By RICHARD M. LANGWORTH
Episode 8 of "The Wilderness Years" captures a dramatic scene from Churchill’s memoirs. Chamberlain, he wrote, “had scarcely ceased speaking when a strange, prolonged, wailing noise, afterwards to become familiar, broke upon the ear. My wife came into the room braced by the crisis [and] we made our way to the shelter assigned to us, armed with a bottle of brandy and other appropriate medical comforts.” There, to his astonishment, Churchill is cheered by Londoners.
By RICHARD M. LANGWORTH
Flying Peril: The threat of a German air force superior to Britain’s, denied for years by British leaders, proved only too true. This fifth episode of “The Wilderness Years” introduces two of the people who, at the risk of their careers, provided Churchill with secret information on German rearmament.
By RICHARD M. LANGWORTH
In Munich on 30 August 1932, six months before Hitler took power in Germany, Winston Churchill came as close as he ever would to meeting Hitler face to face, amid sobering scenes of marching, chanting brownshirts singing Die Horst Wessel Lied.
By THE CHURCHILL PROJECT
Ever since the producers of “The Wilderness Years” television documentary (1982) took liberties by suggesting that Wigram was a suicide, it has been broadly accepted as fact. Indeed recently another myth was layered on to this one: that Wigram’s parents didn’t attend his funeral in Sussex because suicide was proscribed by the Church.
By STEVEN GOLDFIEN M.D.
It’s no coincidence that Winston Churchill, perhaps the greatest statesman in living memory, was remarkably well-versed in history and classic literature. His own writing earned a Nobel Prize, much of it on history and the philosophy of government. Churchill had a profound grasp of human knowledge, learning and behavior, transcending both time and culture. Thus he distilled and expressed the essence of complex issues, making them both approachable and politically effective.
Tags: Annual Register, Federalist Papers, Gibbon, Macaulay, Plato, Robert Hardy, Wilderness Years, Winston S. Churchill,
By T.S.R. HARDY CBE FSA
"Several times again I attempted to climb the peak. I came away from my mountain climbing with a little more understanding, perhaps a few more skills. But mostly I came away with a radiant and profound affection for the mountain himself. Playing him was one of the best things that has ever befallen me. I shall never look down from that peak—but as long as I live I shall delight in gazing upwards towards those towering rocks." - Robert Hardy
Tags: Blenheim Palace, Chartwell, Dan Curtis, David Susskind, Ferdinand Fairfax, Grace Hamblin, Jo Onslow, Mary SOames, Robert Hardy, Wilderness Years, Winston S. Churchill,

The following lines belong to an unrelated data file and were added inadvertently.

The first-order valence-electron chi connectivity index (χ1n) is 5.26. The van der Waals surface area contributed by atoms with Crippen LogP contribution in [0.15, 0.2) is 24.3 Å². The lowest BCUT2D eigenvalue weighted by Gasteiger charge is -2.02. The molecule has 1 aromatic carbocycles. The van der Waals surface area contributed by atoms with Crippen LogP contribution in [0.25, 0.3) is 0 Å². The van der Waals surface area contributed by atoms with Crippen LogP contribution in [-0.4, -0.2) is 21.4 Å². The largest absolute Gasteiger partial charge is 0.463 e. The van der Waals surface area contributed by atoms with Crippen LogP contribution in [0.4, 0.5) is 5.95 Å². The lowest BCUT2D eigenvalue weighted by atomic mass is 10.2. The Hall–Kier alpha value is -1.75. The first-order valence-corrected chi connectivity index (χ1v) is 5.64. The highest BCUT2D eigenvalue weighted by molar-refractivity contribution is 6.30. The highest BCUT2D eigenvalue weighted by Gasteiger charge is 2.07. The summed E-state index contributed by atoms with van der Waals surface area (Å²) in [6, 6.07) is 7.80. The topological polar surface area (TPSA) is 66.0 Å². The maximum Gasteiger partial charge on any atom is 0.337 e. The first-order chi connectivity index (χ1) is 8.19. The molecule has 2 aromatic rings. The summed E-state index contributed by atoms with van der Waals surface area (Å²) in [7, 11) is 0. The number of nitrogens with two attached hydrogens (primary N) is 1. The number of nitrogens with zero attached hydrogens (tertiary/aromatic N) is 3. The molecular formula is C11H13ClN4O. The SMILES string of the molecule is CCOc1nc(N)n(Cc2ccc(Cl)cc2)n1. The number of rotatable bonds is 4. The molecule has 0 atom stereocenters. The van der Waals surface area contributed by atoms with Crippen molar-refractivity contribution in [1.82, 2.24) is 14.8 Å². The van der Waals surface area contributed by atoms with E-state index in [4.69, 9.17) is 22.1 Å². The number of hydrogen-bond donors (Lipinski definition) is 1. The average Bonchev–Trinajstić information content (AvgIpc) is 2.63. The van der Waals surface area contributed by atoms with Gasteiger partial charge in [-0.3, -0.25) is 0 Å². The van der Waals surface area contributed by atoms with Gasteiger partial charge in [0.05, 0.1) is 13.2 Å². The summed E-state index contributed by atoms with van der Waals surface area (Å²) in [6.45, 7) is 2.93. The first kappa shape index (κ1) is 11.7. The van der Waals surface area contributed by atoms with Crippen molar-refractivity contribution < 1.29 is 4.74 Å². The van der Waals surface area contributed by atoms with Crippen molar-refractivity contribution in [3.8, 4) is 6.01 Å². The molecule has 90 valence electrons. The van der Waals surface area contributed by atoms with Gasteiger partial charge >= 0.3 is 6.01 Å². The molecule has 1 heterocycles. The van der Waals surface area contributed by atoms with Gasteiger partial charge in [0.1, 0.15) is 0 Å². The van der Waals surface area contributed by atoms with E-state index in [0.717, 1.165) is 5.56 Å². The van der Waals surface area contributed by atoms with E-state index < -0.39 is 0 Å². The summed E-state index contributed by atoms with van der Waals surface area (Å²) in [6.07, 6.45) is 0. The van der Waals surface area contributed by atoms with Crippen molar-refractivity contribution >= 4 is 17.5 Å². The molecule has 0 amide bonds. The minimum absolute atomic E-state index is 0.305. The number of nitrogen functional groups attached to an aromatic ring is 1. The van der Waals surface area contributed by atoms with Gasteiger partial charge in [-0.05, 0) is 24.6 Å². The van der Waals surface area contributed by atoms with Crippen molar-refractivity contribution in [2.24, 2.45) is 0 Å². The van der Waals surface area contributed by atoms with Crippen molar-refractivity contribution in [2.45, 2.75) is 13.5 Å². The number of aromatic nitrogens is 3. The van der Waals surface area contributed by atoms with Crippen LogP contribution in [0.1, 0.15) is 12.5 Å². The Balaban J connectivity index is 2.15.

By LARRY P. ARNN
In the best biography since 1991, Roberts's witty, fluent, flowing prose captures the adventure, energy, and incessant movement that Churchill produced.
Tags: Andrew Roberts, Brendan Bracken, Clement Attlee, Horace Wilson, Ivan Maisky, King George VI, Larry P. Arnn, Lord Halifax, Neville Chamberlain, Randolph S. Churchill, Roger Keyes, Winston S. Churchill,
By ANDREW ROBERTS
Sharing Churchill’s appreciation of the wisdom of Edmund Burke, Andrew Roberts compares the two great figures, and wonders what they’d make of Brexit.
Tags: "history of the english-speaking peoples", "reflections on the revolution in france", Andrew Roberts, brexit, David Lloyd George, edmund burke, george washington, irish republic, northern ireland, Stanley Baldwin, the new criterion, william pitt the elder, Winston S. Churchill, woodrow wilson,
By JAMES W. MULLER
Dr. James Muller analyzes the early life of Winston Churchilll through the film "Young Winston" and Churchill's autobiography
Tags: Anne Bancroft, Harrow, John Farmer, Leo Amery, Lord Randolph Churchill, My Early Life, Richard Attenborough, Robert Shaw, Simon Ward, Winston Churchill, Young Winston,
By JOHN FLEET
"In a cinematic sense Churchill and Korda imparted an idea of Britain, and by extension the Western world. In gratitude, I hope their legacy will endure."
Tags: Alexander Korda, Alfred Duff Cooper, Battle of Trafalgar, Béla Kun, Charlie Chaplin, Eleftherios Venizelos, First Duke of Marlborough, Gone with the Wind, Horatio Nelson, John Churchill, John Fleet, Joseph P. Kennedy, King George V, King Henry VIII, King Philip II, Louis XIV, Miklós Horthy, Queen Elizabeth I, Thomas Cromwell, Vivien Leigh, Winston Churchill,
By FRED GLUECKSTEIN
Churchill was a devotee of Joseph Rudyard Kipling (1865-1936) the English poet, short-story writer and novelist, who in 1907 won the Nobel Prize in Literature. Kipling’s majestic novels of the old Empire struck a romantic chord in the young Winston. Later they studded his books and speeches.